HIIT in Football (Soccer) | Vladimir Kartashov | Skillshare

HIIT in Football (Soccer)

Vladimir Kartashov, Football Coach

HIIT in Football (Soccer)

Vladimir Kartashov, Football Coach

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16 Lessons (49m)
    • 1. Why HIIT?

      3:05
    • 2. Definition and History

      1:37
    • 3. Training Components

      5:16
    • 4. Rate of Perceived Exertion

      2:03
    • 5. Velocity at VO2max

      2:41
    • 6. Heart Rate

      4:58
    • 7. 30-15 Intermittent Fitness Test

      2:49
    • 8. First Part Summary

      2:36
    • 9. Physiological Params and HIIT Target Types

      3:07
    • 10. Long Intervals

      2:19
    • 11. Short Intervals

      5:09
    • 12. Repeated-Sprint Sequence (RSS)

      2:48
    • 13. Sprint Interval Training (SIT)

      1:11
    • 14. Game-Based HIIT

      3:42
    • 15. Game-Based HIIT Recap

      3:53
    • 16. Conclusion

      1:21
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About This Class

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Professional Introduction into the Science behind High-Intensity Interval Training (HIIT) in the context of Football (Soccer).

The first part of the course includes the overview of the following Methods for measuring HIIT intensities:

  • RPE

  • vVO2max

  • Heart Rate

  • Intermittent Fitness Test (IFT)

In the second part, you will cover five major HIIT Formats, including:

  • Long Intervals

  • Short Intervals

  • Repeated-Sprint Sequence (RSS)

  • Sprint Interval Training (SIT)

  • Game-Based HIIT (GBHIIT)

There is no prior scientific knowledge required as the information is processed and presented in an easily understandable way.

Meet Your Teacher

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Vladimir Kartashov

Football Coach

Teacher

Dear Football Lover,

My name is Vladimir and I live in Germany.

I have degrees in both Computer and Sport Science and try to do my best to expand and share my football knowledge with others.

Being the owner of the UEFA B License I work as an Academy Coach and Opponent Video Analyst.

The main area of interest is to connect Football Game with Science in order to improve the quality of modern approaches in Football Coaching and Development.

The classes I produce are based exceptionally on scientific sports knowledge and are considered to be concise and engaging. I hope you find them useful and look forward to meeting you inside the one or several of your choice!

Cordially yours,

Vladimir

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Transcripts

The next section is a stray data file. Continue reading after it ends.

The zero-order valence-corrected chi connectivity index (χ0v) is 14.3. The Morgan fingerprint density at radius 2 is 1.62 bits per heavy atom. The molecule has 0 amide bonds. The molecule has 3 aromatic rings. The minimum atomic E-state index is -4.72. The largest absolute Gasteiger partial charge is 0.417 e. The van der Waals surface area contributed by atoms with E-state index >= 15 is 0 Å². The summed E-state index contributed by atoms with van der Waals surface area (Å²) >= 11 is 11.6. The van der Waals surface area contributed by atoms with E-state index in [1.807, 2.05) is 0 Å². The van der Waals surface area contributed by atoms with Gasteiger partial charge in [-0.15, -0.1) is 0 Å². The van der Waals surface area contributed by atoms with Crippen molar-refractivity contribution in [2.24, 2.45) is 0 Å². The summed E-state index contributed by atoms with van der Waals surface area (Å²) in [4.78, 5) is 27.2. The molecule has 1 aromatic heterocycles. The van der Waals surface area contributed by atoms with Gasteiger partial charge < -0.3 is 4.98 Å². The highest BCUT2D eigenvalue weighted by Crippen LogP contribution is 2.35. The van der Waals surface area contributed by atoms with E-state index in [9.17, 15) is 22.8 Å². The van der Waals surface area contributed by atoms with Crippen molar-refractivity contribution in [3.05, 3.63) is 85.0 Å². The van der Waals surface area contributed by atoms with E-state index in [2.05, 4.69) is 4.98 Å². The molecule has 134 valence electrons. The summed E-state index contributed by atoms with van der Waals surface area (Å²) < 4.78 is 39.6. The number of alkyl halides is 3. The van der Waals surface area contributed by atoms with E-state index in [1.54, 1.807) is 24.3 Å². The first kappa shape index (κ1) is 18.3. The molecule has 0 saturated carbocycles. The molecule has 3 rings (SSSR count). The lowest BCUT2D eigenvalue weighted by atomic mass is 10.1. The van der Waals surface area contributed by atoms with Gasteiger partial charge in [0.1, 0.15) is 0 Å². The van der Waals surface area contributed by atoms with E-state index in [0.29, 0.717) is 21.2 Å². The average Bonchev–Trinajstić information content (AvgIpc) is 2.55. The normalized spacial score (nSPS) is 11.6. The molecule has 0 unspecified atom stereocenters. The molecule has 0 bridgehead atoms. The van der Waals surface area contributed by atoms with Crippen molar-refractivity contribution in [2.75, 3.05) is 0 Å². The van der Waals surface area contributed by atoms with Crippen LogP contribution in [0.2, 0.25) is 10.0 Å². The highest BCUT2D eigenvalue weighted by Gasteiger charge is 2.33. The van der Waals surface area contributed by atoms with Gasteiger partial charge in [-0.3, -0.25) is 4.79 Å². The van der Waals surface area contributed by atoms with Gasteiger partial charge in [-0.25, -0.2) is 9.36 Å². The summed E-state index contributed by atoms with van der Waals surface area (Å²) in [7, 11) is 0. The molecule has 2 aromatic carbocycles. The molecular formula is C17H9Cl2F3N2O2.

1. Why HIIT?: Hello and welcome to the High Intensity Iinterval Training course! In this course we're going to study the science behind the high intensity interval training and its particular application in the wonderful game of football. Why should we study HIIT? And how it can help us to improve our football performance? Let us first stop on football. Modern football is a combination of technical, tactical, and physical components. And all together they form performance. Let's take a look at how they're distributed. The most important component is the technical one, which comprises 45 percent of the whole performance Then goes tactical one with its 30 percent, and the physical one comprises just 25 percent. And here where the HIIT comes in. With the help of HIT we can improve just a quarter of the whole performance. It's not that bad actually, but if we compare to Triathlon, for example, where the physical component comprises 85 percent, the application of HIIT methods would be even of greater importance. But we are football practitioners aren't we? :) The physical component itself is subdivided into speed, strength, and endurance with endurance being the primary target of high intensity interval training. Let's take a look where different sports and most importantly football are allocated on the diagram. In weightlifting strength is obviously being the most important component, while in sprinting speed appears to be of the primary importance. As you can see there is not much we can do with HIIT in this sport arts. Cycling is one of the most appropriate HIIT sports with endurance being the crucial component. So where do you think is football located? Well, it's here, with endurance and speed being of great significance. Now I hope you definitely see a reason for studying HIIT. In this course, we are going to study the following HIIT methods: long intervals, short intervals, repeated-sprint sequence Sprint interval training and the game based HIIT, which is the most appropriate for football. And we will also consider the methods for measuring HIIT intensities including the rate of perceived exertion, maximal aerobic speed, heart rate, and 30-15 intermittent fitness test. But first of all, we will start with the definition and a short overview of a history. See in the next videos. 2. Definition and History: Let's start with the definition. HIIT is usually defined as an exercise consisting of repeated bouts of high-intensity work interspersed by periods of recovery. Nowadays sports scientists have justified, that performing such high intensity work intermittently, instead of continuously, causes more beneficial physiological adaptations. Now we are going to make a short dive in the history of HIIT Science. In the early 1900s long-distance runners well-documented performing high- intensity repetitions on the track just prior to winning olympic medals. But it wasn't until the 1950s when physiologists began describing HIIT responses in scientific journals. Team sports took hold of HIIT method in 1970s, where successful football coaches were witnessed using various forms of HIIT to prepare players. Today many top European football clubs have their own scientific labs, like the famous Milanello Training Center, which was the first institution fully devoted to sport-science and football. That's where HIIT is being started by various physiologists, biomechanists, statisticians and even technology support experts. They all study the science behind HIIT and we're going to do just the same by starting with the methods for measuring HIIT intensities. See you in the next videos. 3. Training Components: Before we proceed to the Methods for measuring HIIT intensities, I would like to dive a bit into human physiology. Physiology is important in order to understand how players body responds to a certain type of training. There are three training components. The first one is the aerobic component which shows how efficiently player's muscles can use the energy from the oxygen he gets from the air. Improvements in the aerobic component help football players to be able to sustain jogging and running throughout the whole duration of the game. The second one is the anaerobic component which shows how much energy player's muscles are able to store from the food he eats. Improvements in the anaerobic component help football players to perform a greater amount of sprints during the game. Both aerobic and anaerobic components can be classified as a so-called endurance components. The third component is the neuromuscular load which corresponds to the strength and power of player's muscles. Improvements in strength help players to perform at their best such actions as jumping or shots on goal. Working on strength training is the same as going to a gym. Unfortunately, strength component is almost outside the scope of this course. Let's now take a closer look at anaerobic and aerobic components. Here below we have the action duration and on the y-axis the percentage of total energy production. The red curve corresponds to the aerobic component, whereas the blue curve to anaerobic one. That being said, for short in duration and high-intensity actions like sprints, anaerobic component plays the major role. For longer actions like moderate running or jogging throughout the game, the aerobic component appears to be important. Remember that for enhancement in the aerobic component, football players will need specific cardiovascular adaptations in order to utilize oxygen more efficiently. This will help them to sustain the moderate running activities during the whole game. In order to improve the anaerobic component, players will need to exercise at high intensities and consume a lot of carbohydrates. Let's take a closer look at the aerobic component. Here player's muscles use the energy from the oxygen from the air. Player breathes in and the oxygen gets delivered to the lungs. Then oxygen travels to the heart which pumps the oxygenated blood to the arteries. Finally, arteries deliver oxygen to active muscles that are ready to utilize it. The better the fitness level of the player - the greater the amount of oxygen consumed by his muscles. The measure of oxygen consumption is called VO2max. An average football player has VO2max of approximately 40 ml/kg/min, whereas elite players have VO2max of around 70. Back to our graph, on the back route the deoxygenated blood goes back to the heart through the veins. And, finally, the deoxygenated air is breathed out. As a reminder, in a practical sense, the aerobic component helps our players to sustain the whole game. Enhancement in this component is achieved by specific cardiovascular adaptations in heart, arteries, and the muscle capillaries. Regarding the anaerobic component, players need to exercise at high intensities in order to improve the capacity of their muscles to store energy from the food in the form of glycogen. In addition to exercising, players need to eat a lot of carbohydrate-rich foods with, probably, some extra supplements like creatine or beta-alanine. In a practical sense, enhancement in the anaerobic component helps our players to perform more sprinting throughout the 90 minutes of a match. Regarding the neuromuscular load component, players do need to perform strength exercises in order to produce powerful instantaneous actions like shots on target or jumping. Do you remember that famous Ronaldo's goal against Sampdoria in December 2019? He was only able to do that because he goes to the gym and has very strong quadriceps muscles. Do not forget to consume protein after strength training and do not exaggerate! A lot of extra muscle mass will result in football-specific overweight and the consequent loss in player's speed. Football players should be strong but lean! If you'd like to get further insights about human physiology, I would recommend the exercise physiology book by McArdle, Katch and Katch. Okay, That's it for physiology! Let's now finally proceed to the Methods for measuring HIIT intensities! Keep going and see soon! 4. Rate of Perceived Exertion: Rate of perceived exertion or RPE, it's when the coach can simply instruct to his player: "now you are 4 min hard, with 2 min recovery intervals. The main word here is "hard". If you want to be more precise you can use the CR-10 Borg scale, where CR has nothing to do with Cristiano Ronaldo ;) So here, if you want your player to run hard, you can instruct him to run with 70 percent of his maximal power output and then it's up to him to decide on the velocity. There is also another one popular scale called 6-20 scale, where hard equals to 15 or higher. It doesn't really matter which scale you use, you can choose either of them. Let's now take a look at the pros and cons of RPE. Regarding the advantages, as you probably noticed, it's very simple to use method, that doesn't require any extra equipment. It can be of great advantage especially for non-professional football clubs. Secondly, there is no need to pre-test the player's fitness level because he regulates the intensity based on his own feelings. What about the disadvantages? By using RPE we rely exclusively on player's sincerity. Even so the majority of players are honest, there can be exceptions. But the main drawback is that sometimes high RPE values reported by players are not relevant to the physiological outcome of an exercise. For example, during all-out 200 meters run, the player will probably report that it was very hard for him, whereas the physiological response of such exercise remains very low. Okay that's enough for RPE. Next, we are going to review more precise methods for measuring HIIT intensities. See you in the next video. 5. Velocity at VO2max: In this lecture we're going to talk about vVO2max. It's basically just the speed associated with body's maximal oxygen uptake. Oxygen is the cheapest energy we can use when exercising. We get it from the outside air with the help of our lungs, where the oxygen is transmitted to the blood arteries. And the arteries transmit oxygen-rich blood to the muscles. vVO2max measurement is usually conducted in a lab, where the player runs on a treadmill and his running speed is constantly getting increased. Player's oxygen uptake is being measured every time he's running speed increases. Let's take a look at the example. The player is running on a treadmill at the velocity of 11 kilometers per hour. After some time we increase the velocity at 12 kilometers per hour. Then to 13 kilometers. Every time we increase the velocity, we keep measuring player's oxygen uptake. Units of measurement are milliliters on kg of body mass per minute. And at some point, we notice, that there is no increase in oxygen uptake between the last two running velocities. In this case the last training velocity is going to be player's vVO2max, which equals to 15 kilometers per hour for our first player. Let's say for our second player the maximum oxygen consumption and vVO2max are higher. It would mean, that our second player is of a better fitness level, than the first one. If you take another example where both players have the same oxygen consumption but vVO2max values, then the player with greater vVO2max is considered to be more efficient and economic because with the same level of oxygen consumption, he runs faster. Let's now consider the pros and cons of vVO2max method. First of all, this is a valid method, which represents not only players fitness level. but also his running economy. Regarding the disadvantages, vVO2max measurement should be conducted in the lab setting, which is not of a great convenience. This method is only suited for long intervals lasting more than two minutes with no consideration of anaerobic energy. Okay that's enough for vVO2max, I think. In the next video we are going to talk about the heart rate. 6. Heart Rate: Heart rate is the most commonly measured physiological marker used to control a measure exercise intensity in the field. Generally, we can say that the lower the heart rate - the higher player's fitness level, because stronger heart pumps more blood with one beat, so it needs fewer beats per minute to circulate the blood to all tissues in our body. There are several types of heart rate measurements: we can measure the heart rate during rest or we can measure it directly during exercise. Let's take a look at some examples. If a player decreases his resting heart rate from 70 to 60 beats per minute, that would mean, that he became fitter. If two players of the same age are exercising at a given velocity then the player with lower exercise heart rate is considered to have a better fitness level. I said of the same age, because we should always consider the exercise heart rate relative to maximal heart rate. For 20-year-old player the maximal heart rate will not be the same as for 30-year-old player. The formula to define a person's maximal heart rate is the following: maximal heart rate equals 220 minus age. Remember not to forget this formula when considering player's fitness level based on his heart rate. The heart rate should be collected and analyzed regularly throughout the season, in order to get a good insight into the player's health status and function. There are several factors to consider when measuring heart rate. First of all heart rate tends to increase at altitude. So measuring heart rate in mountains is not the same as measuring at the sea level. Secondly, we need to consider the weather, because heart rate tends to be higher in hot conditions. 10 percent drift in temperature roughly equal to 1 percent shift heart rate Another important physiological marker is heart rate variance, which can be defined as the amount of variation in intervals between heartbeats. If your resting heart rate is 60 beats per minute, it doesn't mean that your heart beats at one second intervals like a clock. It can be slightly less than a second between some two succeeding beats, and more than a second between some other two. Let's take a look at the example. Imagine we have four consecutive heart beats and three intervals between them, as shwon on the figure. Heart rate variance will be calculated as the average difference between the values of the intervals and will equal to 85 milliseconds in this particular case. In general, the higher HRV values - the better the physiological state of a player. Such disturbances as illness, stress or bad sleep all lead to low HRV values. Now we are going to take a look at the so-called heart rate lag phenomenon, where heart rate lags well behind the oxygen uptake response and current player's velocity. Let's say we have a graph with heart rate, speed, and time access. Imagine our player runs steadily at the speed of 13 kilometers per hour and his heart rate is 110 beats per minute. Then he increases his speed to 17 kilometers per hour and continues to run steadily with the new speed. In this case, the heart rate will not respond immediately and it will take some time for it to be adjusted to a new running in speed. This is in contrast to body's oxygen uptake response we studied previously, which increases immediately with the increase in players running velocity. The time it takes for heart rate to adjust to a new running speed is called the heart rate lag phenomenon and we should always take this into consideration when analysing the physiological profiles of our players. Regarding the heart rate measuring techniques, the wide availability of valid and portable heart rate monitors, specifically designed systems, and smartphone applications has substantially boosted the heart rate monitoring in football. Let's take a final look at the pros and cons of this method. Heart rate is a valid method that considers both aerobic and anaerobic contribution and it's easy to use nowadays, because of the availability of above mentioned measuring techniques. Regarding the drawbacks.. The minor one is that it should be considered relative to the Age. And the big one is that there is a heart rate lag response, which can put the real exercise intensity out of our sight. It is especially noticeable during short interval training session. Okay, that's it for heart rate! iIn the next video we are going to take a look at our first field test method. See you in a while. 7. 30-15 Intermittent Fitness Test: vVO2max we studied previously doesn't capture all physiological variables during football-specific HIIT sessions. Because the player is running steadily on a treadmill, vVO2max doesn't consider player's recovery capacity between intervals, his change of direction ability, and his acceleration/deceleration ability. To overcome these limitations as so-called intermittent fitness test was developed specifically for football-based HIIT prescription. Definition is the following: repeated 40 meter shuttle runs over 30 seconds interspersed with 15 seconds of walking recovery and with speed increments of 0.5 km per hour per stage. The test was developed by Martin Buchheit, who is working as the conditioning coach and the head of performance at PSG football club. Let's now take a look on how the IFT is carried out. We have three lines: A, B, and C being located at 20 meters distance apart from each other so that the distance between A and C is 40 meters. Players start at line A at the velocity of 8.5 km/h. They run to line C crossing line B and then return. After thirty seconds of active running phase, players walk to line the A during 15 seconds of recovery phase to be ready for the next stage. The second stage starts at a speed of 9 km/h and the running repeated. We keep increasing the running speed until the player feels he is not able to run anymore. Player's last speed is then recorded as his vIFT and will be used throughout the season as the reference for future HIIT sessions. Let us now consider the common usage of vIFT in modern professional football practice. In a pre-season we run the test once in order to define the vIFT for each player. During the season we prescribe HIIT sessions individually to each player with the intensities ranging from 85 to 105 percent of player's vIFT. In the post-season we carry out the test once again in order to check out if player's vIFT has been improved since the last measurement. In general, vIFT is a valid and reliable method which is used for the definition of player's fitness level and as the reference for future HIIT session. The velocity defined by IFT is also considered to be more football-specific than the vVO2max we described previously. Okay. it was the last method on measuring HIIT intensities and player's fitness level. In the next part we are going to start covering HIIT Formats which is going to be the most interesting part of the course. See you in the next videos! 8. First Part Summary: Okay guys, now we are going to briefly overview the Methods of physiological demand measurement we've studied so far. Please note, here a physiological demand means the intensity which is P-E-R-C-E-I-V-E-D by a player. So, we started with the rate of perceived exertion. A very simple method that is mainly used in amateur football. VO2max or the maximal amount of oxygen a player can uptake during exercise is the most accurate measure of physiological demand. The speed associated with VO2max is the very precise measure of player's fitness level. Nowadays it is used by professional football clubs, but very occasionally, in particular, VO2max is measured when a player joins his new football club. It would be great to have VO2max measured in-field, during practice. Unfortunately, there are no such devices available today. That's why football clubs use HR monitors during in-field practices in order to measure the demands put on their players. Here heart rate is used as an approximation of VO2max. vIFT is a good football-specific method, but not very popular yet and is used by very few football teams. This method is good at defining players progress throughout several seasons. Physiological demand is not the same is the total work. Total walk is measured by GPS devices with built-in accelerometers. Such devices help us to measure the actual work performed by a player during one training session, namely the number of high-intensity actions and the total distance covered. Knowing the physiological demand put upon a player and the total work done by that player, we can calculate the player's fitness level, which is defined as the ratio of the total work done to physiological demand measured by heart rate monitors. Thus, knowing the measurements from HR monitors and GPS devices after any given training session, we can easily define player's current fitness level. Of course, we can also do it by measuring players vIFT, but this will need a dedicated training session to be carried out. Okay, that's it for the first part. Now go ahead and proceed to your first quiz! 9. Physiological Params and HIIT Target Types: In order to correctly prescribe HIIT Sessions, we need to consider the basic physiological parameters. The first one is the metabolism, which is the process responsible for transforming food into energy. The higher the metabolic rate - the better! Because healthy body has higher metabolism then unhealthy one, therefore in order to speed up your metabolism, you would need to exercise. Metabolism can be subdivided into aerobic and anaerobic. Players aerobic stamina can be defined as his ability to sustain exercise intensity with the use of oxygen from the air. The higher player's maximal oxygen uptake - the higher his aerobic stamina! Walking and jogging during a game are good examples of players aerobic metabolism. Player's anaerobic stamina can be defined as for how long the player is able to sustain the existence intensity which is above his maximal oxygen uptake. Here. the player should rely not on the air, but rather on the energy which was obtained from the Food and stored in his organism. Here the conversion of food into energy occurs without oxygen, that's why it's so important to eat well before exercising at high intensities. All-out sprinting is a good example of player's anaerobic stamina. The second parameter we need to consider is a neuromuscular load, which is a tension applied to our muscles. This tension should be neither too small, nor too high. Neuromuscular load should be appropriate and represent the specificity of the game. If it's too small it won't be relevant to the demands of a real game, an extremely high load can cause muscle fatigue or even lead to an injury. There are six types we are going to target when prescribing HIIT sessions to our players, where each type incorporates specific physiological parameters. Type one enhances aerobic metabolism by eliciting essentially large requirements from the cardiopulmonary system and oxidative muscle fibers. Type 2 is aerobic as per type 1, but with a certain degree of neuromuscular strain. Type 3 targets both aerobic and anaerobic responses, whereas type 4 is the same as the type 3, but with some degree of neuromuscular strain. Type 5 targets essentially a large anaerobic contribution combined with neuromuscular strain, and type 6 incorporates a large degree of neuromuscular strain and no metabolic contribution. Neither aerobic, nor anaerobic. This type refers to a typical strength training and has nothing to do with HIIT. That's why we excluded from our hit prescription. All five heat formats we are going to review next, they all are based on either one or several of the five remaining target types. Now we are finally ready to get started with our first HIIT format: The Long Intervals! See you in a while. 10. Long Intervals: We lead off this section with the first weapon to improve the fitness level of our players: The Long Intervals Format. Long Intervals are performed at a duration of three minutes with two minutes of walking recovery between running phases. Usually, we use three to five repetitions depending on the player's fatigue level. Long intervals are typically performed on a running track around the pitch and target physiological types 3 and 4, in particular both aerobic and anaerobic metabolism with some degree of neuromuscular load. We generally implement HIIT with long intervals exclusively during the preseason over 30-meter loops designed around the pitch. If there is no running track available, players can simply run across the football pitch from one end to another and then return back. Long intervals are performed at the velocity which equals to 80 percent of vIFT we studied previously. Here the players are typically spread across 4 groups, where the first group is comprised of the players whose vIFT is around 18 kilometers per hour. Players of the second group have vIFT of 19 kilometers per hour, of the third one 20 kilometers per hour, and those players whose vIFT is equal or greater than 21 kilometers per hour belong to the last group. This will represent from 8 to 10 hundred metres completed over three minutes of running intervals. We control the efforts with the help of special GPS devices we attach in advance on our players. Let us now consider the pros and cons of this format. Long intervals enhance metabolism at high rates without the need for reaching high running speeds. This provides us with little musculoskeletal overload and leaves the room for other conditional and tactical sessions. Unfortunately, this format is not really football-specific and does poorly represent the demands of a real game. In the next videos we are going to consider more football-specific formats. Go ahead and see very soon! 11. Short Intervals: One of my favourite HIIT formats is the Short Intervals Format. The format comprises all of the following: 10 seconds running interspersed with 10 seconds of walking recovery, 15 seconds running with 15 seconds of walking recovery, 20 seconds running 20 seconds walking, and 10 seconds running interspersed with 20 seconds of walking. Target types one, two, three and four can all be hit with Short Intervals. With this Format we can tightly manipulate aerobic and anaerobic contributions as well as a neuromuscular load. Let's take a look at how exactly we can do this. We can increase the aerobic contribution by decreasing the running duration. Here we usually apply short intervals with 10 seconds of running interspersed with is either 10 or 20 seconds of walking recovery. In contrast, if you want to increase the anaerobic contribution, we will need to increase the duration of running phase. 20 seconds of running interspersed with 20 seconds of walking recovery is a great example of anaerobic session. We can increase the neuromuscular load by increasing the running velocity. For example, we can instruct our players to run at the velocity of more than 100 percent of their vIFT. Let's take a look at some practical examples. Here we have two examples of Short Intervals. On the first example at the top, the player is going to cover 65 meters in 15 seconds. This exercise puts a lot of load on player's hamstrings muscles located at the back of the thigh and it's very important for improving player's maximal high-speed training output. The second example includes changes of directions at 45 degrees with accelerations and decelerations. The duration here is the same - 15 seconds, but the muscle load is distributed between hamstrings and quadriceps muscles. The higher the angle - the greater the load applied on quadriceps muscle. For instance, 45 degree turns stress quadriceps muscles at the lower extent than 90 degree turns. Here the first example is more appropriate for a fullback, whereas the second one is considered to be midfielder-specific. We usually use Short Intervals during in-season where the players exercise at the velocities ranging from 95 to 110 percent of their vIFT. This Format is especially good for the players which require rehabilitation because it's wise to first start by improving players aerobic fitness before progressing to anaerobic and finally neuromuscular load components. Short Intervals are also of great advantage for substitute players because it is the only format available to compensate for the high-speed training that players miss while not playing. To make HIIT with short intervals more appealing to players and more specific in terms of football, the ball is often integrated into the activity on different occasions. Let's take a look at some examples. As you can see on the left, our fullback cannot progress because of the dummy opponent in front of him, so he passes the ball to a coach playing as a central defender. Then he runs along the sideline to receive another ball from the second coach, and finally he shoots into one of two mini-goals as if he were crossing. The primary target in this example is to improve player's high-speed training where all the load is applied to his hamstring muscles. But let's now take a look at midfielder-specific example. Here we start again from the left, where the midfielder comes close to the center back to receive the ball. Then, in order to eliminate the opponent, he passes and receives from the fullback situated on the sideline. Here the roles of center back and fullback belong to either assistant coaches or two additional players. Finally, our midfielder runs forward, where he passes to the third coach and finishes his run to the penalty box. The primary target here is to improve player's ability to change the direction, accelerate and decelerate. In this example the load is distributed between hamstrings and quadriceps muscles. Okay, let's finally discuss the advantages and considerations of this Format. Short Intervals let us to precisely manipulate and target physiological responses, which is of great advantage for substitute and rehabilitation players. Short Intervals are also adjustable to be football-specific, which requires some extra thoughts and considerations from football coaches. Okay, that's it for Short Intervals. And now we are going further toward Repeated Spring Training! See you very soon. 12. Repeated-Sprint Sequence (RSS): Repeated-Spring Training or Repeated-Spring Sequence is the first format where the running is performed ALL-OUT, and not in relation to vIFT. All-out means with the maximal possible speed the player can produce during running. RSS is usually implemented as 5 seconds running efforts interspersed with periods of passive recovery ranging from 15 to 25 seconds. This format is comprised of two sets lasting 4 min each. RSS is used to target physiological responses of type 4 and 5 with a small degree of aerobic contribution because our players don't always surge the viewer two marks with this format. Nonetheless, RSS is very useful because it elicits a large anaerobic contribution due to its all-out sprint nature. This format also elicits an extremely large degree of neuromuscular load, which is very similar to strength training. For the whole team RSS is usually implemented during the last stages of pre-season, for substitute players this format can also be used during the season, whereas for rehabilitation players RSS should be implemented at the end of their return to play process. RSS that involves changes of direction at 45 degrees is considered to be an effective way to reduce the neuromuscular load imposed by this format. Thus, in order to reduce the injury-causing factor, changes of direction should be almost always integrated into repeated spring training. There should be no straight line running. RSS that include very sharp changes of direction might expose our players to a higher risk of knee and ankle injuries, especially those players who are not used to perform such high-speed maneuvers. Let us now consider the pros and cons of this format. RSS is our best weapon for improving player's anaerobic stamina. This format is also football-specific due to its all-out nature and can cause positive long term physiological adaptations to the high loads posed by competitive modern football demands. Nevertheless, because of high neuromuscular loads, We should be always aware of an injury-causing factor. We can reduce this factor with the integration of changes of direction, which might be an effective way to promote long term neuromuscular adaptations. Okay, that's it for Repeated-Spring Training! Are you ready for the next format? :) 13. Sprint Interval Training (SIT): Sprint Interval Training is another form of HIIT that involves all-out training efforts. Compared to Repeated-Sprint Sequence, the running period in Sprint Interval Training is typically longer. We usually implement Sprint Interval Training as 30-second sprints interspersed with 2-4 minutes of walking recovery. SIT targets exclusively physiological type 5 response, where anaerobic contribution is combined with an extremely large degree of neuromuscular load. This format incorporates very limited aerobic contribution and is very similar to the strength training because of high neuromuscular strain. This is the main reason why we don't incorporate Sprint Interval Training in our HIIT session. You can easily forget about this lecture, I just wanted you to know this format as well, even though we don't apply it in the context of Football. Don't worry, the next format we are going to review is of the primary importance for Football. Stand by and see you soon! 14. Game-Based HIIT: Game-based HIIT is the best format when it comes to conditioning and the overall group of players. It targets various types of physiological responses ranging from one to four. They can be manipulated by implementing different game-based types. The most popular one is 4vs4 Small-Sided Game or SSG. The other common types include 6vs6 small-sided game, 8vs8 large-sided game or LSG, and the less common 10vs10 LSG. Some authors just call everything SSG no matter how many players involved. Let's take a look at the pros and cons of game-based HIIT in comparison to other Formats we studied previously. First of all, this Format involves a high motivation for our players because there is no player who doesn't enjoy playing Football. Secondly, in addition to the conditioning, players keep improving their technical and tactical abilities when playing small-sided games. There are some disadvantages, of course. The precise intensity of the game is very difficult to control and multiple players are needed in order to carry out the Format. Let's now take a closer look at different types of SSG and LSG. We usually implement 4vs4 SSG as four sets, each lasting four minutes with totally passive recovery periods of two-four minutes. This type of SSG targets physiological response of type 4 and represents football-specific strength training. This is because 4vs4 overlords players muscles at an essentially higher degree than other types of small-sided games. Let's take a look at the example above. Here we keep improving the technical skills of our players because each player makes a large number of ball contacts. At the very same time, our players are performing moderate football-specific strength exercises. We should implement 4vs4 SSG during midweek and never before the match-day because of muscles fatigue. We group 6vs6 as SGG and 8 vs8 LSG together because they both target physiological response of type 2. We implement 6vs6 SSG as 8 minutes of play, whereas 8vs 8 LSG should have a duration of at least 15 minutes. The recovery period is approximately 4 minutes. 6vs6 and 8vs8 represent football-specific endurance training because such training improves the player's ability to maintain the match demands. On the example above, we set up a reverse 8vs8 LSG in order to improve the tactical understanding of transitioning play and additionally to improve the endurance of our players. In 10vs10 large-sided games, the duration should last from 15 to 20 minutes. It's a so-called speed type because it helps our players to improve their sprinting ability over large distances. On the example above, we use almost the full size of the pitch, where the players have to dribble through the goals as shown in the figure. This additionally facilitates their sprinting ability as well as their tactical ability to switch the game from one side to another. Okay, that's it for game-based HIIT. See you very soooon! 15. Game-Based HIIT Recap: Let's now quickly summarize what we've studied so far in relation to game-based HIIT. I am going to repeat myself a bit, but I really believe this section is important to understand. 4vs4 SSG Format is very similar to going to a gym. It's a light version of strength training. The greatest muscle soreness happens exactly after this format. That's why we should not carry out 4vs SSG right after the game. 6vs6 or 8vs8 Format is a so-called endurance format that helps our players to be able to sustain the whole 90 minutes. This Format is less demanding than 4vs4 Format and can be used right after the recovery day. 10vs10 is the speed format. Modern football requires a large amount of high intensity runs throughout the game and such runs are incorporated in 10vs10 Format. This format is often used as the team's tactical preparation for the upcoming opponent, where the team tries to apply certain tactics in order to exploit the weaknesses of their future rivals Let's now take a look at how do the players number and pitch size influence training session. Usually small fields are used if you want to work on the technical skills and strengths of our players. When playing on a small fields players perform a way more technical actions like passes, dribbles, and shots on goal, then when playing on a larger fields. That's why small fields are especially good for youth academy players, where stimulation of strengths and technical skills is of the primary importance. Small fields are best suited for forwards and midfielders because these players demand more technical skills in comparison to defensive players. Large fields are very good for tactical and endurance training sessions. Playing on a large field is considered to be more game-specific type of training with greater incorporation of tactical understanding and high-speed running. Large fields are better suited for wingers and defensive players, which demands a lot of tactical coaching and high-speed running respectively. Another question that comes up is whether our players should play on goals or just to maintain possession. As Gerard Houllier once said, "the most important thing in today's game is when the ball is won or lost". That's probably due to the fact that in modern football around 70 percent of all goals are scored within counterattack. That's why playing on goals during training is generally preferred, yet more research is required here. Should we train with or without goalkeepers? Training with goalkeepers is considered to be more tactical and game-specific, whereas training without goalkeepers provokes greater physiological response, which is very beneficial for endurance. Because of high physiological demand, training without goalkeepers should not be carried out before the game in order to prevent the feeling of tiredness. What about coach encouragement?! Should the coach motivate his players from the sideline and provide them with some instructions? The answer is "yes". This will provide players with extra motivation and greater physiological gains afterwards. But do not exaggerate! Here is where the art of coaching comes useful. Okay, that's enough for now. See you sooooon! 16. Conclusion: Let's now take a look at the percentage used throughout the season for every HIIT format. Long Intervals comprise just 5 percent of the overall HIIT sessions and are used exclusively during the preseason. The same 5 percent makes the contribution of RSS Format , which is used both pre- and in- season. Short Interval training is one of our favorite HIIT Formats, which comprises 20 percent of the annual HIIT prescription and is used both pre- and in- season. Remember, that this format is especially good for substitute and rehabilitation players. And, of course, our main and the most football-specific HIIT Format is Game-Based HIIT, which comprises 70 percent of the annual HIIT prescription and where the majority of sessions being played a Small-Sided Games. Game-Based HIIT is also used both pre- and in- season. Okay, it was our last lecture in this course! There is one small quiz left and you are done!